Back in 1997 I co-wrote an article for the Economist about the Virtualization of Financial Services. One of the biggest challenges we discussed was “channel integration” – the seamless integration of the web, branches, and ATM (cash) machines. I am shocked that 10 years later, great companies are still struggling with this issue.

My guess is that Best Buy invested heavily in their supporting technology. But I wonder if as much attention was given to the process and people/culture issues – two vitally important, yet often neglected areas. In this case, the company needs to design itself around the way customer does business (buying online and exchanging in stores), rather than around the company’s existing silos. Design from the outside in. In today’s information age, we have come to rely heavily on technology. As a result, we often neglect human element: our employees. Do this, and you are certain to lose your most important people: your customers.

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Quote from Paul Graham

December 6, 2006

“Treating a startup idea as a question changes what you’re looking for. If an idea is a blueprint, it has to be right. But if it’s a question, it can be wrong, so long as it’s wrong in a way that leads to more ideas.”

Click here to read the rest of the article:

From: Ideas for Startups by Paul Graham

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Michael Gelb Quote

December 5, 2006

Michael Gelb, an endorser of Goal-Free Living, has a wonderful perspective on organizational effectiveness.

In many of the organizations I work with, people tell me that they’re afraid to be playful for fear of being dismissed as not serious. They point out that a tense and miserable demeanor gives others the impression that hard work is being done. Instead work smart. Over-seriousness is a warning sign for mediocrity and bureaucratic thinking people who are seriously committed to mastering high performance are secure enough to lighten up – create an environment where it is safe to be serious about the importance of play.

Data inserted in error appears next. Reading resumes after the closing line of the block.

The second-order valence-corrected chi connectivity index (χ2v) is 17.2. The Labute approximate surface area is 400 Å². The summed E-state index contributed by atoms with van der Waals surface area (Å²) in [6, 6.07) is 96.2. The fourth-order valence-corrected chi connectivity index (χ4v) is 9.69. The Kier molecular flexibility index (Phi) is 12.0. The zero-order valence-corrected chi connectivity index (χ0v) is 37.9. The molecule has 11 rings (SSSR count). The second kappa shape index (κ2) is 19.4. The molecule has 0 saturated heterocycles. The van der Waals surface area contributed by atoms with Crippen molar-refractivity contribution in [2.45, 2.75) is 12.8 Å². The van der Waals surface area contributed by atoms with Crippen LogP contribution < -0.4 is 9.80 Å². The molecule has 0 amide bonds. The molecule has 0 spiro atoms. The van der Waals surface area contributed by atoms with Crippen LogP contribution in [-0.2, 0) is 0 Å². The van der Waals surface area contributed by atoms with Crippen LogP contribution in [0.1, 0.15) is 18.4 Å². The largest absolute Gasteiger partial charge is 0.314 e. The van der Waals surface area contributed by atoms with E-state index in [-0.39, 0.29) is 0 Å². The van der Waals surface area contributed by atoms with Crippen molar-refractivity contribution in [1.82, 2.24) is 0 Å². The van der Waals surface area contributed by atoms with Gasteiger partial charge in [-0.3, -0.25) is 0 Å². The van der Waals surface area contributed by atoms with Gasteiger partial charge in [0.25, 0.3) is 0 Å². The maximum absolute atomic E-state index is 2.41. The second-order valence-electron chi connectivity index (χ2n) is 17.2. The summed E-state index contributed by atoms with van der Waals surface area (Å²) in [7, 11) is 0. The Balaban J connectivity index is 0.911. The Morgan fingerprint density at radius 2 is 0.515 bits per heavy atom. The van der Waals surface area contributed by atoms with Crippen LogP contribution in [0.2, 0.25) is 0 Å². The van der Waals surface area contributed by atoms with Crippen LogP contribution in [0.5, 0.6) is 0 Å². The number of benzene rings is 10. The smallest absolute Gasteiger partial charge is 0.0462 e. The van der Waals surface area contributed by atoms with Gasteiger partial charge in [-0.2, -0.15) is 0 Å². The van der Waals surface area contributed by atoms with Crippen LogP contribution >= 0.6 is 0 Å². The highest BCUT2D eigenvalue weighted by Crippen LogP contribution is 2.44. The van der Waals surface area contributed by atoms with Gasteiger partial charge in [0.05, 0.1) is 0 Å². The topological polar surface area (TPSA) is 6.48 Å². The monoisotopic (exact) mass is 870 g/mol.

From A Creative Genius by Michael Gelb

If you want to view a hilarious TV commercial that illustrates his point, click here.

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Quote on Uncertainty

December 4, 2006

“In American culture, we are expected to be decisive about the direction of our careers and it is generally unacceptable to be unsure about what we want to do with our lives. The importance we place on being “decided” in our society can make those who are uncertain about their future career feel as if something is wrong with them. However, an undecided person who is actively exploring and learning about career opportunities may very well find themselves following an unexpected, but fulfilling, career.”

From: Career Choices: The Importance of Chance by Kathie Sindt

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Quotes of the Day

December 2, 2006

“If you can’t solve a problem, it’s because you’re playing by the rules.” – Paul Arden

“High creativity is responding to situations without critical thought…If you want creative workers, give them enough time to play.” – John Cleese (the comedian best known for Monty Python)